Most of the road courses in this area are very close to what could be called "pancake flat." I tend to use my wrist-mounted GPS unit as an early-warning system of sorts when measuring.
During a recent (10km) project, on a course with a start/end elevation of 11ft, max of 84ft, and min of 7ft - total elevation gain/loss of 323ft, I was occasionally surprised by the GPS (mile) split chime going off past the intermediate split count. "No worries," said I, as I walked my bike back to the intermediate split, set my mark, and measured my relative landmarks.
Looking at my GPS data later it didn't surprise me much to see my total distance at ~6.18. You see, the (figure-of-eight-shaped)course has tight turns and about 40% tree coverage, on top of the elevation changes, too.
Two weekends after the race, a young lady who ran the course mentioned that her GPS unit showed a total distance of 6.2 miles. I began scratching my head about this and did not know whether this could be caused by the typical technological limitations of consumer/sport GPS units (single point-horizontal error) or if it's also because of vertical error.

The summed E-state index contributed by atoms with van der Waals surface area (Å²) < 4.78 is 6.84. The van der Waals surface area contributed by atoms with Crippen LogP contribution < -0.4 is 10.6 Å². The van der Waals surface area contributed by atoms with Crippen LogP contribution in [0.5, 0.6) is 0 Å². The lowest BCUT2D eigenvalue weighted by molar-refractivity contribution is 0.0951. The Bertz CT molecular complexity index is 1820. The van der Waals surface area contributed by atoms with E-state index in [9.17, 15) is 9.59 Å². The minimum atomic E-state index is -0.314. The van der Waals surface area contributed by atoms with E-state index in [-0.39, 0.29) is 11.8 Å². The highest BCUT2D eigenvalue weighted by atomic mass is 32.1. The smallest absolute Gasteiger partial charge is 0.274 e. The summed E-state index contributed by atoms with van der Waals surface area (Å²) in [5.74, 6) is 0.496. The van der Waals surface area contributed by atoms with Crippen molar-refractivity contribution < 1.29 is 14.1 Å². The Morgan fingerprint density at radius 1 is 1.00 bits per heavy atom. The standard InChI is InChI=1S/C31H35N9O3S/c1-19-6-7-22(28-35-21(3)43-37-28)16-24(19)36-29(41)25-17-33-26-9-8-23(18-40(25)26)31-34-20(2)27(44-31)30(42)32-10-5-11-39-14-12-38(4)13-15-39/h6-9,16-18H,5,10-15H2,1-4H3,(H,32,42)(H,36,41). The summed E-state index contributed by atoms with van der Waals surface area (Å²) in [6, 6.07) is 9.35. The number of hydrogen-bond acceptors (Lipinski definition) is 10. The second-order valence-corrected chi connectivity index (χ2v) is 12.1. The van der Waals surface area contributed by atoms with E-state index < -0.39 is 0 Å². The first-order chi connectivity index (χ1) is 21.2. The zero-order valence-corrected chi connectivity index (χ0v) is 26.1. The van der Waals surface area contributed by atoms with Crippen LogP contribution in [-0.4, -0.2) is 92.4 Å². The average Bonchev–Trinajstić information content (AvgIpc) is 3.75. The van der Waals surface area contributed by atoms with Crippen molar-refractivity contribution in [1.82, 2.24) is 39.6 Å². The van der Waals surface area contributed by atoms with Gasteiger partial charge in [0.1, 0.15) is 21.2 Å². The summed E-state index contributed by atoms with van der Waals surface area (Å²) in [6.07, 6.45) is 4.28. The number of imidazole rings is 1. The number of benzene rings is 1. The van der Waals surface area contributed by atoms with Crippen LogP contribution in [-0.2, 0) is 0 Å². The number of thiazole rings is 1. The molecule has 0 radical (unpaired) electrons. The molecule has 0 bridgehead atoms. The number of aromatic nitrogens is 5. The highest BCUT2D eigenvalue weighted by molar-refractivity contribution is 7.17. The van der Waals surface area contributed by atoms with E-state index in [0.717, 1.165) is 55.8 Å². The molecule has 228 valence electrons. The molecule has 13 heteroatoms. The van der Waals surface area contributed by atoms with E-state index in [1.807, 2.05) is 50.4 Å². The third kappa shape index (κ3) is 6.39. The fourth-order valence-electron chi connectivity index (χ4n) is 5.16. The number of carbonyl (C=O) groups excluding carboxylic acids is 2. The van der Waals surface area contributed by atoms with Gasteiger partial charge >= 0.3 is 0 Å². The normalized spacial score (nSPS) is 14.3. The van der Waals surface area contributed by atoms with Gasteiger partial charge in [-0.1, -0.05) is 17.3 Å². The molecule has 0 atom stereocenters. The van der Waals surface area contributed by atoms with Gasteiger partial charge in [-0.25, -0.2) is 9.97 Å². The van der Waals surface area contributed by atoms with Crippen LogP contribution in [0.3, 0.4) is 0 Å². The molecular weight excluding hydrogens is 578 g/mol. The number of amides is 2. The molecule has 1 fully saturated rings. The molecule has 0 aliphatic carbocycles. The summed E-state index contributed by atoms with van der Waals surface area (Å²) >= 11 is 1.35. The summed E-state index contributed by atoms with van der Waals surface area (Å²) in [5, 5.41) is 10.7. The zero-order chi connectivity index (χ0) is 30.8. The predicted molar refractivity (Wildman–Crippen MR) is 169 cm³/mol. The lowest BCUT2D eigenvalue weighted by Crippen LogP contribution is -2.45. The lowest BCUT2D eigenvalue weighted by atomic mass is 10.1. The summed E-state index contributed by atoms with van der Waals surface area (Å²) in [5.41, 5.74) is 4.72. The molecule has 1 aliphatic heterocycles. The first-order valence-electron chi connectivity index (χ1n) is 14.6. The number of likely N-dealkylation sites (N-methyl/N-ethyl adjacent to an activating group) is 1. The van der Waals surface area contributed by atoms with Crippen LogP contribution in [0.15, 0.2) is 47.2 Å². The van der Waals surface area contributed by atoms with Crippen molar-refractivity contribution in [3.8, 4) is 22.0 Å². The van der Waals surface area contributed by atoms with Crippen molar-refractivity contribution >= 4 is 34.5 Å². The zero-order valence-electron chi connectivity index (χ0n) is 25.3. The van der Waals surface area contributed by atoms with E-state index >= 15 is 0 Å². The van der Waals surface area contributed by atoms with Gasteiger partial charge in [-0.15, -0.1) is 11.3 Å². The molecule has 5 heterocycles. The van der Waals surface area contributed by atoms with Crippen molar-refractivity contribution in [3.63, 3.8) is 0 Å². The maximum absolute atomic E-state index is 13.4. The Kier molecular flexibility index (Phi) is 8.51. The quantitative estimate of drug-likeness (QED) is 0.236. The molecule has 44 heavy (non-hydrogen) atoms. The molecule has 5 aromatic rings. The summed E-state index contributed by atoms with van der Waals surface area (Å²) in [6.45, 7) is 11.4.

I read a brief review on DC Rainmaker's site about elevation issues (https://www.dcrainmaker.com/2010/05/understanding-sport-device-gps.html) ...naturally, most "typical runners" don't have units with barometric altimeters.
For giggles, I pulled a Google Earth measure of a section of road used for at least two of the most-popular races here in town. One end is at an elevation of 69 feet, the other end at 56. "Point-to-point" distance was 2270 feet, but when elevation - all that Pythagorean theorem stuff, which I took the time to do for each intermediate point Google gave me - was taken into account, the "point-down-the-hill-up-the-hill-to-point" distance was an additional 3.4 feet. Yeah, that's an added .15%.
Maybe I'm simply barking at airplanes because this is a first-seen for me. Do folks who actually have elevation changes deal with this sort of thing when measuring?